Characteristics of Research

Just like any other discipline, research has its own characteristics. These characteristics distinguish research from other scholarly undertakings.

Research is a realistic undertaking that must result to empirical data.

Research is a realistic undertaking that must result to empirical data. Empirical data are those derived from actual observations of a phenomenon, interviews of people who have witnessed an incident, analysis of first-hand document sources, excavation of artifacts, and other actions that yield valid evidence of one’s investigations.

Research follows valid, definite principles, frameworks, and procedures.

Research follows valid, definite principles, frameworks, and procedures. There are proper, logical, and ethical approaches to search for answers to a specific research question. Failure to follow these procedures correctly may yield invalid and unreliable outcomes.

Research is cyclical.

Research is cyclical. It starts with a problem and ends with another. As soon as a research question is answered, other questions may arise. These new questions may refine the answers generated, fine-tune the research methods, or modify the answered research question. This pro.cess continues until such time that a purified body of knowledge is attained.

research is relevant.

After employing strictly and correctly the predetermined procedure and gathering empirical data, the latter must be analyzed to elicit the desired meaning from the obtained information. It is only through this process that research results become relevant not only to the people who participated in the investigation—the respondents—but also to those who share similar characteristics. Proper analysis of the data should be done before making final conclusions.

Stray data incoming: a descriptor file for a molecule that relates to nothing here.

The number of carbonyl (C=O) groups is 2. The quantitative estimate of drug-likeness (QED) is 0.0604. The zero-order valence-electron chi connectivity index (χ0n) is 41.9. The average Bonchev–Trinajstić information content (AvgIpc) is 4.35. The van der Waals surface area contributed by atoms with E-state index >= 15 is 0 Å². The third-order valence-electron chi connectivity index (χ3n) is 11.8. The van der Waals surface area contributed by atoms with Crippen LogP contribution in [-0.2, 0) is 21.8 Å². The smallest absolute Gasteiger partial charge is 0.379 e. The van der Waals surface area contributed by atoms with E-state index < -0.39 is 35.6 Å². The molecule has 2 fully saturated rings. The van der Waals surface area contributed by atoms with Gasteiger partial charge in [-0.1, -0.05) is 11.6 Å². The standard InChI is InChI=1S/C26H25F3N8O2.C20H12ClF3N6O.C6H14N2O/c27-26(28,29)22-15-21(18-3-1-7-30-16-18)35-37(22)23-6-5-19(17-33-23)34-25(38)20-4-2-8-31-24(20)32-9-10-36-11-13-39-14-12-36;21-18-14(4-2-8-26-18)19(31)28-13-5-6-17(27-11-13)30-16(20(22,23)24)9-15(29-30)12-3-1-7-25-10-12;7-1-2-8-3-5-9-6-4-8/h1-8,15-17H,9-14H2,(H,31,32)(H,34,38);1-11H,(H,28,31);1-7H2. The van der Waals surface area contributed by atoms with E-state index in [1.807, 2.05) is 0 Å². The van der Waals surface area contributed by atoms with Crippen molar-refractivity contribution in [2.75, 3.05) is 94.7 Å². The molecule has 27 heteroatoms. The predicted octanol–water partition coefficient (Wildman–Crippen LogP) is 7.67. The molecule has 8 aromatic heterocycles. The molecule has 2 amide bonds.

Research is objective.

Objectivity is defined as a lack of bias or prejudice. Analysis and interpretation of data, and drawing out implications from research data must be free of bias and alteration to favor a certain hypothesis, a personality, or an organization. The inclination toward bias results in the total failure of the research activity.

Research is critical.

The research is said to be critical when the researcher is careful and precise in processing ideas and judgment. In this way, a high level of confidence can be established on the execution of research procedures to gather empirical data, analysis and interpretation of results, and formulation of valid conclusions and appropriate recommendations. This is especially true in qualitative research where statistics yields little help, unlike in quantitative research. The credibility of the researcher plays an important and critical role in qualitative research.

Research is clear and chronological.

Research procedures must be written clearly and chronologically for it to be replicable, such that other researchers can redo or repeat the investigation with the intent of verifying the generated information. It is only through this process of replication that particular research can claim the verifiability of valid and reliable or consistent results. Activities that cannot be repeated do not possess this characteristic and, therefore, cannot be technically classified as research.